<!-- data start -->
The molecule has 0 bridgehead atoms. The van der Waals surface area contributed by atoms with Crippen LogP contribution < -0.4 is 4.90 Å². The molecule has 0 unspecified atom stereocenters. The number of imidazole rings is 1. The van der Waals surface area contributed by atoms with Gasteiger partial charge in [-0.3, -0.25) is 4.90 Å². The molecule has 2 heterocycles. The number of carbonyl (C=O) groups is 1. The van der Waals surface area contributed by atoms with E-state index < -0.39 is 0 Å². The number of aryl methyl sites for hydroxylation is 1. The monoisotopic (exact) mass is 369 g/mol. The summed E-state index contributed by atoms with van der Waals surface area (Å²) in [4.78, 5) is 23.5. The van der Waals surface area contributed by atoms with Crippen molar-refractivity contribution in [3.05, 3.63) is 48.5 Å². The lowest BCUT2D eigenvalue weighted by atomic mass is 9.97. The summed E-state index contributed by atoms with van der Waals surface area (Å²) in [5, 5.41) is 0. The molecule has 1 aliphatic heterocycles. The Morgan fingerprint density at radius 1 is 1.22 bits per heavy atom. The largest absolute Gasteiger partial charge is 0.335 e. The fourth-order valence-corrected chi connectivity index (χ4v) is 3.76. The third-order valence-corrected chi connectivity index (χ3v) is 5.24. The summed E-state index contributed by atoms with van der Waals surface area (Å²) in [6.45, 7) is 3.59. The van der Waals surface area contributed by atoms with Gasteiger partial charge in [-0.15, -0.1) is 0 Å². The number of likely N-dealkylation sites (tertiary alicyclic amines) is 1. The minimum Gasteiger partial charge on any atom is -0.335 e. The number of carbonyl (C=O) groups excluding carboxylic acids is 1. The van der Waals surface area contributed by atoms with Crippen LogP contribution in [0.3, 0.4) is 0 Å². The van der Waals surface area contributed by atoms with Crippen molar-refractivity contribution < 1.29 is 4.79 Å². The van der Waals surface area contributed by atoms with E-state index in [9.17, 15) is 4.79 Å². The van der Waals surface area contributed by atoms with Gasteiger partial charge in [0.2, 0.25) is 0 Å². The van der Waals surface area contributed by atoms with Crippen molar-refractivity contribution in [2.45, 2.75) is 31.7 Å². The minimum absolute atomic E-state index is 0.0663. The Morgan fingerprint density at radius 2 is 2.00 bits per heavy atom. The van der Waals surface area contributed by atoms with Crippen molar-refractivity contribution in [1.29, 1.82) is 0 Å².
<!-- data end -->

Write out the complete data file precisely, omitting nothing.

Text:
The molecule has 0 bridgehead atoms. The van der Waals surface area contributed by atoms with Crippen LogP contribution < -0.4 is 4.90 Å². The molecule has 0 unspecified atom stereocenters. The number of imidazole rings is 1. The van der Waals surface area contributed by atoms with Gasteiger partial charge in [-0.3, -0.25) is 4.90 Å². The molecule has 2 heterocycles. The number of carbonyl (C=O) groups is 1. The van der Waals surface area contributed by atoms with E-state index < -0.39 is 0 Å². The number of aryl methyl sites for hydroxylation is 1. The monoisotopic (exact) mass is 369 g/mol. The summed E-state index contributed by atoms with van der Waals surface area (Å²) in [4.78, 5) is 23.5. The van der Waals surface area contributed by atoms with Crippen molar-refractivity contribution in [3.05, 3.63) is 48.5 Å². The lowest BCUT2D eigenvalue weighted by atomic mass is 9.97. The summed E-state index contributed by atoms with van der Waals surface area (Å²) in [5, 5.41) is 0. The molecule has 1 aliphatic heterocycles. The Morgan fingerprint density at radius 1 is 1.22 bits per heavy atom. The largest absolute Gasteiger partial charge is 0.335 e. The fourth-order valence-corrected chi connectivity index (χ4v) is 3.76. The third-order valence-corrected chi connectivity index (χ3v) is 5.24. The summed E-state index contributed by atoms with van der Waals surface area (Å²) in [6.45, 7) is 3.59. The van der Waals surface area contributed by atoms with Gasteiger partial charge in [-0.15, -0.1) is 0 Å². The number of likely N-dealkylation sites (tertiary alicyclic amines) is 1. The minimum Gasteiger partial charge on any atom is -0.335 e. The number of carbonyl (C=O) groups excluding carboxylic acids is 1. The van der Waals surface area contributed by atoms with Crippen LogP contribution in [0.3, 0.4) is 0 Å². The van der Waals surface area contributed by atoms with Crippen molar-refractivity contribution < 1.29 is 4.79 Å². The van der Waals surface area contributed by atoms with E-state index in [9.17, 15) is 4.79 Å². The van der Waals surface area contributed by atoms with Gasteiger partial charge in [0.2, 0.25) is 0 Å². The van der Waals surface area contributed by atoms with Crippen molar-refractivity contribution in [2.45, 2.75) is 31.7 Å². The minimum absolute atomic E-state index is 0.0663. The Morgan fingerprint density at radius 2 is 2.00 bits per heavy atom. The van der Waals surface area contributed by atoms with Crippen molar-refractivity contribution in [1.29, 1.82) is 0 Å².